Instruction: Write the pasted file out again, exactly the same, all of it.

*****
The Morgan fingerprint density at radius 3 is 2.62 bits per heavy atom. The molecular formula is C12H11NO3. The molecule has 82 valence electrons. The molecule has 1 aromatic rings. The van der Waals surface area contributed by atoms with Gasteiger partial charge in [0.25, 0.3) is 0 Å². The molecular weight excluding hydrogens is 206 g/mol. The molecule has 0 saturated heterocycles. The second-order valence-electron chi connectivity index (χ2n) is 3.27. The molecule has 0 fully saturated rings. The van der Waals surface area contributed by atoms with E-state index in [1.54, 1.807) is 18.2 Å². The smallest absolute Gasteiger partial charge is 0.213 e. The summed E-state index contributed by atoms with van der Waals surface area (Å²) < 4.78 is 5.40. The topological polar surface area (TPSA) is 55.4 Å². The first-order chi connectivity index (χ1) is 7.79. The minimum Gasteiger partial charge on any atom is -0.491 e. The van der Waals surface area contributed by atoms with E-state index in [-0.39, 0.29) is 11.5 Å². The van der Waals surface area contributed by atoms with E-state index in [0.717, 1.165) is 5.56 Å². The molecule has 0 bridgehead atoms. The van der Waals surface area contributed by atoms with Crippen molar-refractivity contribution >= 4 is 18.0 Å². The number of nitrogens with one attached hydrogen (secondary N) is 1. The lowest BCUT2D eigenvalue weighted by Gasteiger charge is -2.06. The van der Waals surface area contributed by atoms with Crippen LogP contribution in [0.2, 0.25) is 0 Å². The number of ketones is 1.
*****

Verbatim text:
The Morgan fingerprint density at radius 3 is 2.62 bits per heavy atom. The molecular formula is C12H11NO3. The molecule has 82 valence electrons. The molecule has 1 aromatic rings. The van der Waals surface area contributed by atoms with Gasteiger partial charge in [0.25, 0.3) is 0 Å². The molecular weight excluding hydrogens is 206 g/mol. The molecule has 0 saturated heterocycles. The second-order valence-electron chi connectivity index (χ2n) is 3.27. The molecule has 0 fully saturated rings. The van der Waals surface area contributed by atoms with E-state index in [1.54, 1.807) is 18.2 Å². The smallest absolute Gasteiger partial charge is 0.213 e. The summed E-state index contributed by atoms with van der Waals surface area (Å²) < 4.78 is 5.40. The topological polar surface area (TPSA) is 55.4 Å². The first-order chi connectivity index (χ1) is 7.79. The minimum Gasteiger partial charge on any atom is -0.491 e. The van der Waals surface area contributed by atoms with E-state index in [-0.39, 0.29) is 11.5 Å². The van der Waals surface area contributed by atoms with E-state index in [0.717, 1.165) is 5.56 Å². The molecule has 0 bridgehead atoms. The van der Waals surface area contributed by atoms with Crippen molar-refractivity contribution >= 4 is 18.0 Å². The number of nitrogens with one attached hydrogen (secondary N) is 1. The lowest BCUT2D eigenvalue weighted by Gasteiger charge is -2.06. The van der Waals surface area contributed by atoms with Crippen LogP contribution in [0.2, 0.25) is 0 Å². The number of ketones is 1.